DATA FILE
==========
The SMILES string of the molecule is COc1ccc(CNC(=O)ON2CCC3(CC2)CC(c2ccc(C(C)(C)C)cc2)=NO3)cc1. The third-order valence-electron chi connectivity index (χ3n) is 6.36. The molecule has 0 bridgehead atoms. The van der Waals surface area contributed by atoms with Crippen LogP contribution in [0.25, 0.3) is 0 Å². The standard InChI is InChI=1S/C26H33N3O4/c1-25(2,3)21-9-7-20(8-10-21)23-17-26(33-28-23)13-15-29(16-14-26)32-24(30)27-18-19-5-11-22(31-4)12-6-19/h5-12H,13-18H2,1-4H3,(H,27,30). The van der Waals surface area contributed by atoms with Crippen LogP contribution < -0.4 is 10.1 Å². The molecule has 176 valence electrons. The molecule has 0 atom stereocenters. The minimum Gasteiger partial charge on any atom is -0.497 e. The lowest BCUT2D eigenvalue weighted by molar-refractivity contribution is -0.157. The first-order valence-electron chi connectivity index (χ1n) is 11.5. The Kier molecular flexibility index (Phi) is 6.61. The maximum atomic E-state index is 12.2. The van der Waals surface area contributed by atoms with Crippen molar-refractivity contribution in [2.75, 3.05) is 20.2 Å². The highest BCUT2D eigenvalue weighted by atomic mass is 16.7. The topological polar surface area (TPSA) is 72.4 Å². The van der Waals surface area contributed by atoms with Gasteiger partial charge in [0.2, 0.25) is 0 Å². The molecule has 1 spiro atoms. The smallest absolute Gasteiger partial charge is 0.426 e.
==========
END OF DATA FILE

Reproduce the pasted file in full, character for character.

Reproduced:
The SMILES string of the molecule is COc1ccc(CNC(=O)ON2CCC3(CC2)CC(c2ccc(C(C)(C)C)cc2)=NO3)cc1. The third-order valence-electron chi connectivity index (χ3n) is 6.36. The molecule has 0 bridgehead atoms. The van der Waals surface area contributed by atoms with Crippen LogP contribution in [0.25, 0.3) is 0 Å². The standard InChI is InChI=1S/C26H33N3O4/c1-25(2,3)21-9-7-20(8-10-21)23-17-26(33-28-23)13-15-29(16-14-26)32-24(30)27-18-19-5-11-22(31-4)12-6-19/h5-12H,13-18H2,1-4H3,(H,27,30). The van der Waals surface area contributed by atoms with Crippen LogP contribution < -0.4 is 10.1 Å². The molecule has 176 valence electrons. The molecule has 0 atom stereocenters. The minimum Gasteiger partial charge on any atom is -0.497 e. The lowest BCUT2D eigenvalue weighted by molar-refractivity contribution is -0.157. The first-order valence-electron chi connectivity index (χ1n) is 11.5. The Kier molecular flexibility index (Phi) is 6.61. The maximum atomic E-state index is 12.2. The van der Waals surface area contributed by atoms with Crippen molar-refractivity contribution in [2.75, 3.05) is 20.2 Å². The highest BCUT2D eigenvalue weighted by atomic mass is 16.7. The topological polar surface area (TPSA) is 72.4 Å². The van der Waals surface area contributed by atoms with Gasteiger partial charge in [0.2, 0.25) is 0 Å². The molecule has 1 spiro atoms. The smallest absolute Gasteiger partial charge is 0.426 e.